Azura: "Collaborate and build horizontally, not just vertically––worry less about climbing and more about forming bonds with peers; nurture a community that you can rise up together in. You will support each other as you grow. Make sure you know what your message and mission are, and make sure you believe them. Because you will spend a lot of time trying to exist in a world that could easily forget you or not see you at all, and persisting long enough that your brand takes root and grows requires unwavering conviction in your purpose."

Anisah Farid 

Kedah-born, Brighton-raised Anisah Farid cut her teeth at the London College of Fashion and through multiple work experiences with some of the industry's greatest including Julien Macdonald, Mary Katrantzou, Richard Quinn and Marc Jacobs. Though returning to Malaysia was not originally part of her plan, the designer made the most of her situation and found a place in the local industry as the Product Lead and Designer behind the ready-to-wear collections of dUCK, the local fashion, beauty and lifestyle brand founded by entrepreneur and influencer Vivy Yusof.

BURO: How did you get to where you are today?

Anisah: "Because I didn't come from an arts-stream background, I never took anything for granted during my degree in fashion. I really put in the work to make sure that I not only honed my techniques and skills in fashion, but also understood it deep enough so that I can innovate upon it. You can’t break the rules without knowing the rules inside out. These efforts were noticeable in many of my internships and I ended up working on a lot of shows because my skills were dependable. I gave my fullest at every single thing. Even if it's sewing just a button, I made sure it's the best damn button I’ve ever sewn! I started there once. Next thing I knew, I was sewing beads on Lizzo’s Met Gala Dress."

"You can't break the rules without knowing the rules inside out." 

"Aside from that, I was really good at blocking the negative noise. The journey to where I am today was not at all a harmonious one. Be fearless in the face of rejection. Have a strong ability to overcome self-doubt in an instant to rise up again and fully believe that every failure is part of a bigger picture. I can't get to C without going through A and B. 'A' might look like my tutor saying this is the ugliest thing he’s ever seen and 'B' might be someone saying I’ll never make it to New York––true story. I just never gave up and accepted that the more you push your potential, the more difficulties you face."

BURO: Why did you decide to return to Malaysia to pursue your fashion career?

Anisah: "To be honest, I had other plans but I was forced to let go of my dreams due to Covid-19 (for now, at least, as we never know what the future might bring!). However, even if not for that, I knew I would return to Malaysia at some point because the true purpose of me pursuing fashion was to return and contribute all my knowledge and skills to the people here. Giving back to Malaysia in hopes that the next generation can go even further than I could is actually the thing that gives all of my work meaning. My version of success today is making a difference in other people’s lives.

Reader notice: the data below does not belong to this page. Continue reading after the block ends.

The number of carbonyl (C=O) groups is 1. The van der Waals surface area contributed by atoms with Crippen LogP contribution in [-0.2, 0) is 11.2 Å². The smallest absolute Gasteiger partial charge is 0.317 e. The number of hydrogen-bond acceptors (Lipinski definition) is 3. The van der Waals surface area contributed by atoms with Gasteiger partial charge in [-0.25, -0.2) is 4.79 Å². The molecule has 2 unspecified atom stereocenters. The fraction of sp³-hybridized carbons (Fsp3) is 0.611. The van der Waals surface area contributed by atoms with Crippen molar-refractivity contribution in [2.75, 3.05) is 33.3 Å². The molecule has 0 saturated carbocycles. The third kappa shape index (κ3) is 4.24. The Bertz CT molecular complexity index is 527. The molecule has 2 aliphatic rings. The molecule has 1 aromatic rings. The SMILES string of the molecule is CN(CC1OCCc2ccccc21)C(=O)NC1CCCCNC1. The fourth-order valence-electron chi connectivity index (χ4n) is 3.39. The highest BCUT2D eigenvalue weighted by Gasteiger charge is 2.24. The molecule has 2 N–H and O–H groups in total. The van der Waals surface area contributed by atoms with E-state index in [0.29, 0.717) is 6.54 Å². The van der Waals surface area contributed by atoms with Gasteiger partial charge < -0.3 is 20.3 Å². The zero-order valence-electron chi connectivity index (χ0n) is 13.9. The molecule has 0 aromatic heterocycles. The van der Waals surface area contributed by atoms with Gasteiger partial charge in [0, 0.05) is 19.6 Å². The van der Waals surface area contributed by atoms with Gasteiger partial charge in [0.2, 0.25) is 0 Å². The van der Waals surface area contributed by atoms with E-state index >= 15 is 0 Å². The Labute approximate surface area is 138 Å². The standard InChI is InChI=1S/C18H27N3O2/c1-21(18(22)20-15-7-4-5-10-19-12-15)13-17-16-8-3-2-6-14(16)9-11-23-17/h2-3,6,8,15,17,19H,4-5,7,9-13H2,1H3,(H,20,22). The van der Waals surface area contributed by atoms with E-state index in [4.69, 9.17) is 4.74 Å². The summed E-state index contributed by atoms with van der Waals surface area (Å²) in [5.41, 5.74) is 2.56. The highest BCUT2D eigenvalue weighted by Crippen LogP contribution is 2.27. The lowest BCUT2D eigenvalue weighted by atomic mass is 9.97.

"To also mention, I am a person who can’t sit still and is quite driven––my body is tuned to the New York clock so I do love a good challenge and would never turn down an opportunity to learn something new. I love making the most of my time, which is even better when it’s something I’m passionate about. If I am set for something bigger, while holding onto sincere intentions in the work I do, I believe it will all fall into place when the time comes."

BURO: How important is an education in fashion for someone looking to get their start in the industry?

Anisah: "Aside from the excitement, glam, energy and creativity the fashion industry has to offer, it is also an intense, extremely competitive and saturated industry. It can make or break you. I personally believe it’s important to have some sort of education, whether formal or informal (apprenticeship), but how you learn doesn't really matter. A formal training does, however, put you one foot through the door and open up avenues of opportunity."

BURO: Your past work experiences span Marc Jacobs and Richard Quinn to Mary Katrantzou. What’s the most valuable thing that you’ve learned from working for each designer?

Anisah: "What I learnt from Richard Quinn and Mary Katrantzou was to not aim to be so polished and embrace a sense of freedom. They both allowed creative mistakes to happen and celebrated them rather than pushing for perfection. Accept that some of the greatest ideas come at the last minute and trust them. Quinn was the first designer whom I’ve worked with that trusted my creative instinct. On my first day, he noticed that I had good garment construction skills and asked me to do whatever I fancied with pleated fabrics. I draped dresses, pants, tops, and the next thing I knew, it was walking down the runway in front of the Queen of England."

"...the next thing I knew, it was walking down the runway in front of the Queen of England."